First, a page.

Most of the subsystems employed today in home automation started out as commercial technologies, Gerhardt says. Automated security, lighting and heating systems were used on commercial buildings while audio/video technology was used in theaters, he explained. Therefore, he assumes that the collection of these subsystems “will be commercially mastered first. Then it will be in the very wealthy and eventually it will drop down.”

However, Honeywell’s TotalHome system may be just the catalyst for the home which the slow-to-come home automation industry has been searching. The bare-bones package offers 10 points of lighting or appliance control; 10 points of security control (fire, burglary, etc.); temperature control; two command entry panels, and remote phone access for only \$4,000. TotalHome, Amoldt says, is targeting both existing or new homes in the \$180,000 and up range.

Workforce Resistance

It’s going to take some effort to convince most home builders that their customers want technology like this, says Jim Cain, State University Extention specialist who works closely with smaller regional home builders. Most home builders, he says, “don’t see that their customers are going to pay what it’d cost them to install these things."

“The building community is slow to change,” says Cain. “They are conservative because they’re marketing very closely. They don’t do much speculative construction. They aren’t going to go out and take much of a flier. So you’ve got to sell the end-use customer on the technology before you even sell the builders.”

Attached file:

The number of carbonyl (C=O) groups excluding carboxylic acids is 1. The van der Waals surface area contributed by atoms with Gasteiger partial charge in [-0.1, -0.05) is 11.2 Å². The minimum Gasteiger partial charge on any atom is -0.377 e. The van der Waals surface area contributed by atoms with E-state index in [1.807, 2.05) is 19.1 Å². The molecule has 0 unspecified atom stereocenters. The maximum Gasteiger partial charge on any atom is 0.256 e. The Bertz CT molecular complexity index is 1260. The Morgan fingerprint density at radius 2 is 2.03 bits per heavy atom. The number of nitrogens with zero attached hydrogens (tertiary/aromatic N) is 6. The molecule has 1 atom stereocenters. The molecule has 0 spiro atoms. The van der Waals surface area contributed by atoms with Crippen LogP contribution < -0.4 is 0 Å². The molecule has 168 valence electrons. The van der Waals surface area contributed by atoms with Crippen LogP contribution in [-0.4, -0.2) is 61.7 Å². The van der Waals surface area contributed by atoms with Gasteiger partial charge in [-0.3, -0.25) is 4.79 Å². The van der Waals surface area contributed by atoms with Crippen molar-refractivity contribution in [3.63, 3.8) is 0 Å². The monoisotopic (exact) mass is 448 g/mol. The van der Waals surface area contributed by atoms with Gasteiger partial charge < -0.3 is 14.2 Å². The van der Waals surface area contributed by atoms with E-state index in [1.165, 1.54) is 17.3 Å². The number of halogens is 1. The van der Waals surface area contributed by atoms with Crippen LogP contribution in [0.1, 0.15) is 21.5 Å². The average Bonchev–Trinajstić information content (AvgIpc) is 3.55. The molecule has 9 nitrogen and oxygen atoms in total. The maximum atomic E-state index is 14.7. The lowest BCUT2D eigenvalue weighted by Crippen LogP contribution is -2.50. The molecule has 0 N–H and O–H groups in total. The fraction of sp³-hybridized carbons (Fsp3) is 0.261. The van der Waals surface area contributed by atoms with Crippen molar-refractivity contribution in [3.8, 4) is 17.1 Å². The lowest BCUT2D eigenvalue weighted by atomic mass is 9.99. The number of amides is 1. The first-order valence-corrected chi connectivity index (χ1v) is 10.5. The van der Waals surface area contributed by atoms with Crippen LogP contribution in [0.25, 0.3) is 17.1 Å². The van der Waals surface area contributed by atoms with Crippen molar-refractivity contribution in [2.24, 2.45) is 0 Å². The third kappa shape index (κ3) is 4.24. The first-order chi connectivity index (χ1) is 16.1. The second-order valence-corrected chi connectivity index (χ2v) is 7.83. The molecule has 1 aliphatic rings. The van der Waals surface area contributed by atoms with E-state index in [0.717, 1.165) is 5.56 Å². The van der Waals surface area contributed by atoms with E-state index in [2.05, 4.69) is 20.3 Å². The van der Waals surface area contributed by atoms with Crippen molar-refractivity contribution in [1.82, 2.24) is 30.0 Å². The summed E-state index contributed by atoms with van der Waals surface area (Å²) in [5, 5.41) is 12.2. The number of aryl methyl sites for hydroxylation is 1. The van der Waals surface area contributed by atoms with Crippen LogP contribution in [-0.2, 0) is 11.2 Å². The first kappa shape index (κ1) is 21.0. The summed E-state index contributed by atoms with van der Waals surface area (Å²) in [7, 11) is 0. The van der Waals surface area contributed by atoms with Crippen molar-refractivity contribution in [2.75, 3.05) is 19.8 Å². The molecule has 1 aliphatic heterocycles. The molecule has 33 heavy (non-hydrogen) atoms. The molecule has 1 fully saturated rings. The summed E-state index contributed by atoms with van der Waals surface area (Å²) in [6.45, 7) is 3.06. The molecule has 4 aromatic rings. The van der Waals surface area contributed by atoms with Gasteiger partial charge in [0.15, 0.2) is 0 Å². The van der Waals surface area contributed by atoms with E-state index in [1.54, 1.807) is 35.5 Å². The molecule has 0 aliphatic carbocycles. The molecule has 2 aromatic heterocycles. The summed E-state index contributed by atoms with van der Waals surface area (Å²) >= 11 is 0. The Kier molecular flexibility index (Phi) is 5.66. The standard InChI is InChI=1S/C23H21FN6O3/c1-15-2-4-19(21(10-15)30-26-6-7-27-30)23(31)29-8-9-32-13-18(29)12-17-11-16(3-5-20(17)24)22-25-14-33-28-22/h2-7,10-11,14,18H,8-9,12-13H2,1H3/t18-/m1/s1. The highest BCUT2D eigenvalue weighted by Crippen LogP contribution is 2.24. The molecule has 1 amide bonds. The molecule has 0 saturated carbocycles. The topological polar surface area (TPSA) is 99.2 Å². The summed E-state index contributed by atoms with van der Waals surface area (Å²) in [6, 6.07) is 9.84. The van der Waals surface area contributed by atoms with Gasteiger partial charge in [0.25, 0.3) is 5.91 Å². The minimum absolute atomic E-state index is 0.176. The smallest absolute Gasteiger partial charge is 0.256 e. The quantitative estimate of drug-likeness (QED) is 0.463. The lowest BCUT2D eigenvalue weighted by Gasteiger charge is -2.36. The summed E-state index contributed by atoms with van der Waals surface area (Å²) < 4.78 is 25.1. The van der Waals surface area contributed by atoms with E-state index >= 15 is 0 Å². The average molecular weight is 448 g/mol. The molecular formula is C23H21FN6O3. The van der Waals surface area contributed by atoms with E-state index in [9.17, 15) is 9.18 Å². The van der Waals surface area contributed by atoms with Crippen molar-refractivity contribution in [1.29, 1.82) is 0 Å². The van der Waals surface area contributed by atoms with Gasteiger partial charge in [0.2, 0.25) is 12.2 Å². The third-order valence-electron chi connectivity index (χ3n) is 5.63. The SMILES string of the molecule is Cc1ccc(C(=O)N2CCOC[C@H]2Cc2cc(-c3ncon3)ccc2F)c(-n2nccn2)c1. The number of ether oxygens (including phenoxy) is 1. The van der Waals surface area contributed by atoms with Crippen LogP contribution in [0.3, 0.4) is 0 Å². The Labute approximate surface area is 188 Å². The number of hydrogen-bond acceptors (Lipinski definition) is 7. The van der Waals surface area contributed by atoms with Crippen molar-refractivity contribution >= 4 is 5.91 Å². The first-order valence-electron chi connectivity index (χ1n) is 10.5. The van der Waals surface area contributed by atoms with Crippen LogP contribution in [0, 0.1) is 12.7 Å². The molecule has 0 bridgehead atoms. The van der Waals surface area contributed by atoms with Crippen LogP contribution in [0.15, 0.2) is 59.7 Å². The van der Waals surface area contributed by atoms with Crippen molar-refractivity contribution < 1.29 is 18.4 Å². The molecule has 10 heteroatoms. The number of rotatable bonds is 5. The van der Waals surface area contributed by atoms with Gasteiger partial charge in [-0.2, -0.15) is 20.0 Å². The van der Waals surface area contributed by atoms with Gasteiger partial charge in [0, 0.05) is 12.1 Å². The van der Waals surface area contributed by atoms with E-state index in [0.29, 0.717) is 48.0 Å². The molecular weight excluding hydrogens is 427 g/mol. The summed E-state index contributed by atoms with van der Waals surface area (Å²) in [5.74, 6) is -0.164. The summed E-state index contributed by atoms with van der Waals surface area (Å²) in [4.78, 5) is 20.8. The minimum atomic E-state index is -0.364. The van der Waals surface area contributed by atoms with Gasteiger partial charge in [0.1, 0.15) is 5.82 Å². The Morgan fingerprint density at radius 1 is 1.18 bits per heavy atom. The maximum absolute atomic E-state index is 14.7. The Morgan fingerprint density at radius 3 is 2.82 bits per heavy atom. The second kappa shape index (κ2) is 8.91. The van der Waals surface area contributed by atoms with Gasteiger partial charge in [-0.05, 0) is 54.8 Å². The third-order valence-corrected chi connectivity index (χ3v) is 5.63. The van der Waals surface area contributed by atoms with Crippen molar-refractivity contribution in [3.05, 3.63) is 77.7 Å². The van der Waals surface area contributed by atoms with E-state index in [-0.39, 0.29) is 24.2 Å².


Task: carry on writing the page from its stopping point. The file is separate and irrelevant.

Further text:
User-Interface

A large chunk of people can’t use their VCR. How do you expect them to program off of this stuff? asks Cain, who believes it may take us twenty or thirty years before we see home automation in most homes. “The kids are the ones doing that stuff now,” he says, so it may take an entire generation.

But TotalHome does not require homeowners to program their systems. “We think we’ve removed these barriers by designing what we call lifestyle modes,” he says. The homeowner “actually designs the program by verbally describing what he or she wants lo the salesperson. All of the programming is done by Honeywell,” says Amoldt.